Paediatric Foot, Ankle and Spinal Problems Flashcards Preview

The Musculoskeletal System > Paediatric Foot, Ankle and Spinal Problems > Flashcards

Flashcards in Paediatric Foot, Ankle and Spinal Problems Deck (27):
1

By what other name is clubfoot known?

Talipes equinovarus

2

What is talipes equinovarus?

A congenital deformity of the foot caused due to inutero abnormal alignment of the jonts between the talus, calcaneus and navicular leading to soft tissue contractures

3

What are the 3 main deformities in talipes equinovarus?

  1. Ankle equinus (plantarflexion)
  2. Supination of the forefoot
  3. Varus alignment of the forefoot

4

Which sex is more commonly affected by talipes equinovarus?

Boys

5

What are the main risk factors for talipes equinovarus?

  1. Male gender
  2. Family history
  3. Breech births
  4. Oligohydramnios (low amniotic fluid content)
  5. Another coexistant skeletal dysplasia

6

Which technique can be used to treat babies as soon as possible after birth?

Ponseti technique

7

What does the Ponseti technique involve?

  1. Deformities are corrected progressively by being held in evolving plaster casts with 5 or 6 weekly cast changes.
  2. 80% of children require a tenotomy of the Achilles tendon
  3. The child is placed in a brace when full correction is achieved
  4. This brace is worn 23 hours a day for 3 months and then solely during sleep until the age of 3-4 to prevent recurrence

8

How are delayed presentations of talipes equinovarus treated?

Extensive surgery involving bony and soft tissue procedures

9

What is tarsal coalition?

When there is an abnormal bridge between the calcaneus and navicular or talus and calcaneus

This bridge can be bony, fibrous or cartilaginous

10

What may tarsal coalition lead to in older children?

Painful fixed flat foot deformity

11

How can symtpoms be improved for tarsal coalition?

Splintage/orthotics

(resistant pain may require surgery to remove the abnormal connection)

12

When does hallux valgus usually present in terms of paediatrics?

Late adolescence

13

Hallux valgus usually has a _______ family history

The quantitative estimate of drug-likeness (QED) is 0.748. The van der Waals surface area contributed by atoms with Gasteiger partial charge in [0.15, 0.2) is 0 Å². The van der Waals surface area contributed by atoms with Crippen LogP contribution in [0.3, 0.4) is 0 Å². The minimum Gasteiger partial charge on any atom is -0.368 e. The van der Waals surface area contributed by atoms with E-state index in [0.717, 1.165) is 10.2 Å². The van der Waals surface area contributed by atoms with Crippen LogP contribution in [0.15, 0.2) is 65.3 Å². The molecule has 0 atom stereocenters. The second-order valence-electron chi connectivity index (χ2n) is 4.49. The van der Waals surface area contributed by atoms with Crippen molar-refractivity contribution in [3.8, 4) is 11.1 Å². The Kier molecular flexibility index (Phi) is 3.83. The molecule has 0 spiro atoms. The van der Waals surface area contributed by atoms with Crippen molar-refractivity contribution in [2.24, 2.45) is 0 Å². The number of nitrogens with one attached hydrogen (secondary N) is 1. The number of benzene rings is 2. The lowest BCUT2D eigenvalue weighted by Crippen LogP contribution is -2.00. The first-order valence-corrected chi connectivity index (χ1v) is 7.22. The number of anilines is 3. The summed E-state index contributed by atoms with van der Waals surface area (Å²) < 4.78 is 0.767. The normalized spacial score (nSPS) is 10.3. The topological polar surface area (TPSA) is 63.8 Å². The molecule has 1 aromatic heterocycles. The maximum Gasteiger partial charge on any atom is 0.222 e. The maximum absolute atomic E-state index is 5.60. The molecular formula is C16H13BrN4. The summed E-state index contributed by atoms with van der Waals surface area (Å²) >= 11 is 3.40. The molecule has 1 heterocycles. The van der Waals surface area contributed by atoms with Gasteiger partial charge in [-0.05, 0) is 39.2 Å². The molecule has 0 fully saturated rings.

Strong

14

What is the problem with surgical correction of hallux valgus in the adolescent age group?

This carries a risk of recurrence

 

15

Back pain in children is a red flag, what 3 main things may it signify?

  1. Infections (discitis)
  2. Tumours (such as osteoid osteoma)
  3. Spondylolisthesis

16

What is scoliosis?

Lateral curvature of the spine

17

Which sex is more commonly affected by scoliosis?

Females

18

What may cause scoliosis?

  1. Idiopathic
  2. Neuromuscular disease
  3. Tumours such as osteoid osteoma
  4. Skeletal dysplasia
  5. Infection

19

Any painful scoliosis warrants what?

Urgent MRI

(to check for tumour or infection)

20

What can severe scoliosis cause and why is surgery indicated in this instance?

Restrictive lung defect

Prevent breathing difficulties

21

What is spondylolisthesis?

Slippage of one vertebrae over another

22

Where does spondylolisthesis normally occur?

L4/L5 or L5/S1

23

What may cause spondylolisthesis?

  1. Developmental defect
  2. Recurrent stress fracture of the posterior elements of the vertebrae which fail to heal

24

Spondylolisthesis usually presents in whicha ge group?

Adolescents

25

Why is it suggested that spondylolisthesis develops in adolescence?

  1. Increased body weight
  2. Increased sporting activity

26

How do patients with spondylolisthesis present?

  1. Low back pain
  2. Radiculopathy (severe slippage)
  3. Flat back (due to muscle spasm)
  4. Waddling gait

27

How is spondylolisthesis treated?

Minor - rest and physio

Severe - stabilisation and possible reduction

Decks in The Musculoskeletal System Class (58):